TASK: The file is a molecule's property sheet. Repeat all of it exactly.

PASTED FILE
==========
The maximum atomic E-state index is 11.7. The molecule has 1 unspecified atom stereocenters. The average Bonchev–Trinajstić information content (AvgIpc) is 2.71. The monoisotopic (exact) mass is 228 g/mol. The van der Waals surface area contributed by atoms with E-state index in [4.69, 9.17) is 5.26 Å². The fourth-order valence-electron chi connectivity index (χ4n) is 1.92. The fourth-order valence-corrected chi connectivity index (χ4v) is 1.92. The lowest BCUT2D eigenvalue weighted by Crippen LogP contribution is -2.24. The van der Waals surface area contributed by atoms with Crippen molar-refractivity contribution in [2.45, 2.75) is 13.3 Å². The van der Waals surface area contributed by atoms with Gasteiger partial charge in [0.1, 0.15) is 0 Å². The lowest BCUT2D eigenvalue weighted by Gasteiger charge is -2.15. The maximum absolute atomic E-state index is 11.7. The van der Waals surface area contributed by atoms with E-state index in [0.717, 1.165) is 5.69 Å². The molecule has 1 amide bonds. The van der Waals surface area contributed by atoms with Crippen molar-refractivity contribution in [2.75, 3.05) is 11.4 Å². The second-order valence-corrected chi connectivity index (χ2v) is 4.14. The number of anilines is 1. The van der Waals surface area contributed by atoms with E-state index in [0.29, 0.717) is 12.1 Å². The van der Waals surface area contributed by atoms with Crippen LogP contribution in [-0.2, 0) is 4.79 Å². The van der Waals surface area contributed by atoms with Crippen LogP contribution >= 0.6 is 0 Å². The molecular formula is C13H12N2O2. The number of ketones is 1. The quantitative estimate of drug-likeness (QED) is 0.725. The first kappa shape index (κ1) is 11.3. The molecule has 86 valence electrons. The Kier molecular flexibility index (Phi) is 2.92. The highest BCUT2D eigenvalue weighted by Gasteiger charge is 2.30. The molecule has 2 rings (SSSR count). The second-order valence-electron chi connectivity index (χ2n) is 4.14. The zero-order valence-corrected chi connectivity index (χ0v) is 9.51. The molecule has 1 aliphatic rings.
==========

The maximum atomic E-state index is 11.7. The molecule has 1 unspecified atom stereocenters. The average Bonchev–Trinajstić information content (AvgIpc) is 2.71. The monoisotopic (exact) mass is 228 g/mol. The van der Waals surface area contributed by atoms with E-state index in [4.69, 9.17) is 5.26 Å². The fourth-order valence-electron chi connectivity index (χ4n) is 1.92. The fourth-order valence-corrected chi connectivity index (χ4v) is 1.92. The lowest BCUT2D eigenvalue weighted by Crippen LogP contribution is -2.24. The van der Waals surface area contributed by atoms with Crippen molar-refractivity contribution in [2.45, 2.75) is 13.3 Å². The van der Waals surface area contributed by atoms with Gasteiger partial charge in [0.1, 0.15) is 0 Å². The lowest BCUT2D eigenvalue weighted by Gasteiger charge is -2.15. The maximum absolute atomic E-state index is 11.7. The van der Waals surface area contributed by atoms with E-state index in [0.717, 1.165) is 5.69 Å². The molecule has 1 amide bonds. The van der Waals surface area contributed by atoms with Crippen molar-refractivity contribution in [2.75, 3.05) is 11.4 Å². The second-order valence-corrected chi connectivity index (χ2v) is 4.14. The number of anilines is 1. The van der Waals surface area contributed by atoms with E-state index in [0.29, 0.717) is 12.1 Å². The van der Waals surface area contributed by atoms with Crippen LogP contribution in [-0.2, 0) is 4.79 Å². The van der Waals surface area contributed by atoms with Crippen LogP contribution >= 0.6 is 0 Å². The molecular formula is C13H12N2O2. The number of ketones is 1. The quantitative estimate of drug-likeness (QED) is 0.725. The first kappa shape index (κ1) is 11.3. The molecule has 86 valence electrons. The Kier molecular flexibility index (Phi) is 2.92. The highest BCUT2D eigenvalue weighted by Gasteiger charge is 2.30. The molecule has 2 rings (SSSR count). The second-order valence-electron chi connectivity index (χ2n) is 4.14. The zero-order valence-corrected chi connectivity index (χ0v) is 9.51. The molecule has 1 aliphatic rings.